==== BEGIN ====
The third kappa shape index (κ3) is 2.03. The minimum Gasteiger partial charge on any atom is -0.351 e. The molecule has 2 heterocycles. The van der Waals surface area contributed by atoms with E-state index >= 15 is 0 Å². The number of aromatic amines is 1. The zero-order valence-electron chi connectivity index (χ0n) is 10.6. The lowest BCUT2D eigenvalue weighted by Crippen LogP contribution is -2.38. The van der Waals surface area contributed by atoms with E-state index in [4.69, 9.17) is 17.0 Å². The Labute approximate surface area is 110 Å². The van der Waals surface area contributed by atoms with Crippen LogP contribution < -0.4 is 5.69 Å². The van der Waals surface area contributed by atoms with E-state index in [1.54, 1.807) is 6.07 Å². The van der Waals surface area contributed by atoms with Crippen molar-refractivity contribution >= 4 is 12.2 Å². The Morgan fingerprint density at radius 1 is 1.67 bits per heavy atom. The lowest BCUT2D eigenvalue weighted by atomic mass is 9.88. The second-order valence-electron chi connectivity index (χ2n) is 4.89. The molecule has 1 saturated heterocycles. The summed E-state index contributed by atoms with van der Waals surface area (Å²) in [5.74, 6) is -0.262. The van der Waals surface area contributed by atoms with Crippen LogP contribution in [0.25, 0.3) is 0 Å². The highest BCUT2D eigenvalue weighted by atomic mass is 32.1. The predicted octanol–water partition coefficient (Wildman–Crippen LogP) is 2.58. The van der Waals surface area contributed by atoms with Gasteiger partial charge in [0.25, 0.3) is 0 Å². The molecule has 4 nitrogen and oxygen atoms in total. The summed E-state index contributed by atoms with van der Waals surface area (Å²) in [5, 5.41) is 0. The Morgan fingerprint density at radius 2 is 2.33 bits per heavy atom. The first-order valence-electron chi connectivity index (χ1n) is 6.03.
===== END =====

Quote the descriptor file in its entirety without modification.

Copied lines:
The third kappa shape index (κ3) is 2.03. The minimum Gasteiger partial charge on any atom is -0.351 e. The molecule has 2 heterocycles. The van der Waals surface area contributed by atoms with E-state index >= 15 is 0 Å². The number of aromatic amines is 1. The zero-order valence-electron chi connectivity index (χ0n) is 10.6. The lowest BCUT2D eigenvalue weighted by Crippen LogP contribution is -2.38. The van der Waals surface area contributed by atoms with E-state index in [4.69, 9.17) is 17.0 Å². The Labute approximate surface area is 110 Å². The van der Waals surface area contributed by atoms with Crippen LogP contribution < -0.4 is 5.69 Å². The van der Waals surface area contributed by atoms with E-state index in [1.54, 1.807) is 6.07 Å². The van der Waals surface area contributed by atoms with Crippen molar-refractivity contribution >= 4 is 12.2 Å². The Morgan fingerprint density at radius 1 is 1.67 bits per heavy atom. The lowest BCUT2D eigenvalue weighted by atomic mass is 9.88. The second-order valence-electron chi connectivity index (χ2n) is 4.89. The molecule has 1 saturated heterocycles. The summed E-state index contributed by atoms with van der Waals surface area (Å²) in [5.74, 6) is -0.262. The van der Waals surface area contributed by atoms with Crippen LogP contribution in [0.25, 0.3) is 0 Å². The highest BCUT2D eigenvalue weighted by atomic mass is 32.1. The predicted octanol–water partition coefficient (Wildman–Crippen LogP) is 2.58. The van der Waals surface area contributed by atoms with Gasteiger partial charge in [0.25, 0.3) is 0 Å². The molecule has 4 nitrogen and oxygen atoms in total. The summed E-state index contributed by atoms with van der Waals surface area (Å²) in [5, 5.41) is 0. The Morgan fingerprint density at radius 2 is 2.33 bits per heavy atom. The first-order valence-electron chi connectivity index (χ1n) is 6.03.